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 SBIR 101: How to create a competitive SBIR grant application.

 

Dr FarellThis is a must attend event for any entrepreneur trying to pursue SBIR and other forms of government grant funding. Dr. David Farrell will share decades of experience successfully soliciting federal grants (SBIR, STTR, etc.) from the federal government. Unlike other seminars and workshops, Dr. Farrell takes a hands on approach. From teaching you the history of the programs, to actually logging onto the relevant sites and completing registration forms, participants complete the practical steps necessary to jumpstart their submissions.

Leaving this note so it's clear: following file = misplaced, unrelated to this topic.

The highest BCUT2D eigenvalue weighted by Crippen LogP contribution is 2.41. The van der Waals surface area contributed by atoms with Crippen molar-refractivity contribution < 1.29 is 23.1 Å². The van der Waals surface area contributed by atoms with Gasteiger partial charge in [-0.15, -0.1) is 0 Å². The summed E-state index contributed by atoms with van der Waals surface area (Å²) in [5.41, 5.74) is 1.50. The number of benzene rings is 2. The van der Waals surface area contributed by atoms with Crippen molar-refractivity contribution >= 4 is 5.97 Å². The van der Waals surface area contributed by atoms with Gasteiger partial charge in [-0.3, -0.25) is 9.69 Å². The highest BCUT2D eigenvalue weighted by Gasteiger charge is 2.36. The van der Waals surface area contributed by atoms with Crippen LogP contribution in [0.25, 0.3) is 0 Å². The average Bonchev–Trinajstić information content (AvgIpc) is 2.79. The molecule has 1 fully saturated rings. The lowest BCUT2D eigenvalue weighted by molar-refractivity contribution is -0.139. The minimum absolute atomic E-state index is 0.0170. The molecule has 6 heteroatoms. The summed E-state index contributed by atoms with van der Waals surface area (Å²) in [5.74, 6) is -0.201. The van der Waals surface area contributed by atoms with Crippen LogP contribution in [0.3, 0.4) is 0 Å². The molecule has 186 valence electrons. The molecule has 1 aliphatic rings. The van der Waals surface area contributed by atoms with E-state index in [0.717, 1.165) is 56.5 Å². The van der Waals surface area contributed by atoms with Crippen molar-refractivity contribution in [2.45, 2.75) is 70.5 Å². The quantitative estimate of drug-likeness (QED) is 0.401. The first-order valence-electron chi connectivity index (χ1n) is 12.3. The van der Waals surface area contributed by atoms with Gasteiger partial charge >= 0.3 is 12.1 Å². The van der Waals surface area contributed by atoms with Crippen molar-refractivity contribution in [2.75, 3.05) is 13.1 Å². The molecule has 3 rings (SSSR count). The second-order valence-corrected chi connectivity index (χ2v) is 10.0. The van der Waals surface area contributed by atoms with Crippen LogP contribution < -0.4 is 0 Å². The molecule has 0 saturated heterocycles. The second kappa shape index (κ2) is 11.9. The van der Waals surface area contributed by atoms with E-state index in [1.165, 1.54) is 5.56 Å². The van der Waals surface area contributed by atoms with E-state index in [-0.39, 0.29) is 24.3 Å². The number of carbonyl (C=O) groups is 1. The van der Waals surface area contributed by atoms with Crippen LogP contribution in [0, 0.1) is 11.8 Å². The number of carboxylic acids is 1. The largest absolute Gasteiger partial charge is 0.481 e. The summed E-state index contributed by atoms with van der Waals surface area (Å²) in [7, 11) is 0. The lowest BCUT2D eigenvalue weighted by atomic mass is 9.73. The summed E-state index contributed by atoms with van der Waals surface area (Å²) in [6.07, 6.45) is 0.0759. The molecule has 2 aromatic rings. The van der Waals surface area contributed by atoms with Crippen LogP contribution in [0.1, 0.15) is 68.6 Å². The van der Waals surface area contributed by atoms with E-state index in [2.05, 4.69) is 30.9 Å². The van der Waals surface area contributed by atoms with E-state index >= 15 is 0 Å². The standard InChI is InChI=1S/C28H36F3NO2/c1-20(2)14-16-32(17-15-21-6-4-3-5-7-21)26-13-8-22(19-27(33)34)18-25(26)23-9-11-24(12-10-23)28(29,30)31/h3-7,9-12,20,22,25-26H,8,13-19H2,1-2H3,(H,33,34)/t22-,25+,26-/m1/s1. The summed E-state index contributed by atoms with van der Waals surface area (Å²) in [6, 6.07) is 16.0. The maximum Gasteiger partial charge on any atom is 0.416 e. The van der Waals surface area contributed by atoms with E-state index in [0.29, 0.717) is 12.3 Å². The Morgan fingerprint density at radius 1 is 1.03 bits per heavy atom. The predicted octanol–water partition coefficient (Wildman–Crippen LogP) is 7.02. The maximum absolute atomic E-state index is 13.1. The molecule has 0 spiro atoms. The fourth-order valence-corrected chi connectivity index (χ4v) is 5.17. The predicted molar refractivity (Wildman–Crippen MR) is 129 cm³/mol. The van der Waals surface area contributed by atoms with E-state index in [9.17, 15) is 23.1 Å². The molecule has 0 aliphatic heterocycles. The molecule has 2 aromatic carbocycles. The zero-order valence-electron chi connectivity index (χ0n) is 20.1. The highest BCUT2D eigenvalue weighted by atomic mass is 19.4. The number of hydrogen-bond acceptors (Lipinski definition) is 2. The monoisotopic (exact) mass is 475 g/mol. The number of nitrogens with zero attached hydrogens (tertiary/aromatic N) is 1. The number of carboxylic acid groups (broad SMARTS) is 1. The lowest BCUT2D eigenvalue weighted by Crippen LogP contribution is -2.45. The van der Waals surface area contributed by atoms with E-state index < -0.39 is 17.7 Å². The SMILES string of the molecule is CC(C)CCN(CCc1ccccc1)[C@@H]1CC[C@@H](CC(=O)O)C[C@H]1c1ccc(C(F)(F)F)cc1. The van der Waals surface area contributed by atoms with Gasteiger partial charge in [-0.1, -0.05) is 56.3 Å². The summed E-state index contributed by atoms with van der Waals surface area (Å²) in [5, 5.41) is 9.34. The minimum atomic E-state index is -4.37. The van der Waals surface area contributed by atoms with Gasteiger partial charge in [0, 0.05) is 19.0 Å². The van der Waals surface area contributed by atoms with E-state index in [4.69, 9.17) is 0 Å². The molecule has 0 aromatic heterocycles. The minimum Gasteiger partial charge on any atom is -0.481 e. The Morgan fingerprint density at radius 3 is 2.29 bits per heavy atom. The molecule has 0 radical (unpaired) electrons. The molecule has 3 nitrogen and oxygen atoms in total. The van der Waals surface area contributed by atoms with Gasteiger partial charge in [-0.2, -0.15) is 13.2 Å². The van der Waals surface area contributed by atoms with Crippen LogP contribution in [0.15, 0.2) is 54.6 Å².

Dr. Farrell's workshop will cover the broadest spectrum of federal programs, including SBIR/STTR programs for the National Science Foundation (NSF), United States Department of Agriculture (USDA), and the Environmental Protection Agency (EPA), with an emphasis on the National Institutes of Health (NIH). In addition, the huge Department of Defense budget will also be explored, including a few little-known pots of money--including: the Congressionally Directed Medical Research Programs (CDMRP), Air Force, Defense Advanced Research Projects Agency (DARPA), Navy, Defense Threat Reduction Agency (DTRA), and Army SBIR/STTR programs and other non-SBIR contract programs.

 

This interactive session will include attendees downloading onto their own laptops each of the subsections of the application forms while Dr. Farrell explains proven strategies for creating competitive applications. This class is focused on overcoming the barriers standing between you and a funded grant.